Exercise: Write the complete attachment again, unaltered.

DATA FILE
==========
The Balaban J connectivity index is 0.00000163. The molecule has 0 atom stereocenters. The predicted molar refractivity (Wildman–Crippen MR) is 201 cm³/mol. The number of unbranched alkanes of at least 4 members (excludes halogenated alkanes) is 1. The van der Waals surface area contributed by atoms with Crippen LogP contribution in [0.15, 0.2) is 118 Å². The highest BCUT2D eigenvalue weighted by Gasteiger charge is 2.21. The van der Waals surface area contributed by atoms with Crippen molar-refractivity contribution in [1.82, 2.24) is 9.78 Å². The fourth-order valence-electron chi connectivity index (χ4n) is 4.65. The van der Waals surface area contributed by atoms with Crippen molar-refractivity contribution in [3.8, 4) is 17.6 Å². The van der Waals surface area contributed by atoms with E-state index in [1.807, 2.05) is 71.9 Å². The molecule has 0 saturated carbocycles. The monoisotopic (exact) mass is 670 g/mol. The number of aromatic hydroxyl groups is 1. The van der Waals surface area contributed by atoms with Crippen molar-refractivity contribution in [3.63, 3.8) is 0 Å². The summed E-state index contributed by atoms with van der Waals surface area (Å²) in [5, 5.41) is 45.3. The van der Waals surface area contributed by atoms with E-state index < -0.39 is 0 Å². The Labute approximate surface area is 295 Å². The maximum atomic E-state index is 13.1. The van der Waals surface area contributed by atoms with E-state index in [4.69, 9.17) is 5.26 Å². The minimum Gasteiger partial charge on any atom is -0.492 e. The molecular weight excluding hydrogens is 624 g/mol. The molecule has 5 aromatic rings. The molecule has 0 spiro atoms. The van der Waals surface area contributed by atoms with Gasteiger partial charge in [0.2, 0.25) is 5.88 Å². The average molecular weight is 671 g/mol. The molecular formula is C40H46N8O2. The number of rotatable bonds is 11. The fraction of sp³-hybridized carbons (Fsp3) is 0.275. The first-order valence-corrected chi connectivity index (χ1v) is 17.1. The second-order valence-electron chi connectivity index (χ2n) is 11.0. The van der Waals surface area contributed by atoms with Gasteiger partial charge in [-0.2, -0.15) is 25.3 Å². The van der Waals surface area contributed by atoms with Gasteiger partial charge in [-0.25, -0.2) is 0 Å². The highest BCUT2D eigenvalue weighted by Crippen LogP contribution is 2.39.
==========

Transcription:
The Balaban J connectivity index is 0.00000163. The molecule has 0 atom stereocenters. The predicted molar refractivity (Wildman–Crippen MR) is 201 cm³/mol. The number of unbranched alkanes of at least 4 members (excludes halogenated alkanes) is 1. The van der Waals surface area contributed by atoms with Crippen LogP contribution in [0.15, 0.2) is 118 Å². The highest BCUT2D eigenvalue weighted by Gasteiger charge is 2.21. The van der Waals surface area contributed by atoms with Crippen molar-refractivity contribution in [1.82, 2.24) is 9.78 Å². The fourth-order valence-electron chi connectivity index (χ4n) is 4.65. The van der Waals surface area contributed by atoms with Crippen molar-refractivity contribution in [3.8, 4) is 17.6 Å². The van der Waals surface area contributed by atoms with E-state index in [1.807, 2.05) is 71.9 Å². The molecule has 0 saturated carbocycles. The monoisotopic (exact) mass is 670 g/mol. The number of aromatic hydroxyl groups is 1. The van der Waals surface area contributed by atoms with Crippen molar-refractivity contribution in [3.63, 3.8) is 0 Å². The summed E-state index contributed by atoms with van der Waals surface area (Å²) in [5, 5.41) is 45.3. The van der Waals surface area contributed by atoms with E-state index < -0.39 is 0 Å². The Labute approximate surface area is 295 Å². The maximum atomic E-state index is 13.1. The van der Waals surface area contributed by atoms with E-state index in [4.69, 9.17) is 5.26 Å². The minimum Gasteiger partial charge on any atom is -0.492 e. The molecular weight excluding hydrogens is 624 g/mol. The molecule has 5 aromatic rings. The molecule has 0 spiro atoms. The van der Waals surface area contributed by atoms with Gasteiger partial charge in [0.2, 0.25) is 5.88 Å². The average molecular weight is 671 g/mol. The molecular formula is C40H46N8O2. The number of rotatable bonds is 11. The fraction of sp³-hybridized carbons (Fsp3) is 0.275. The first-order valence-corrected chi connectivity index (χ1v) is 17.1. The second-order valence-electron chi connectivity index (χ2n) is 11.0. The van der Waals surface area contributed by atoms with Gasteiger partial charge in [-0.2, -0.15) is 25.3 Å². The van der Waals surface area contributed by atoms with Gasteiger partial charge in [-0.25, -0.2) is 0 Å². The highest BCUT2D eigenvalue weighted by Crippen LogP contribution is 2.39.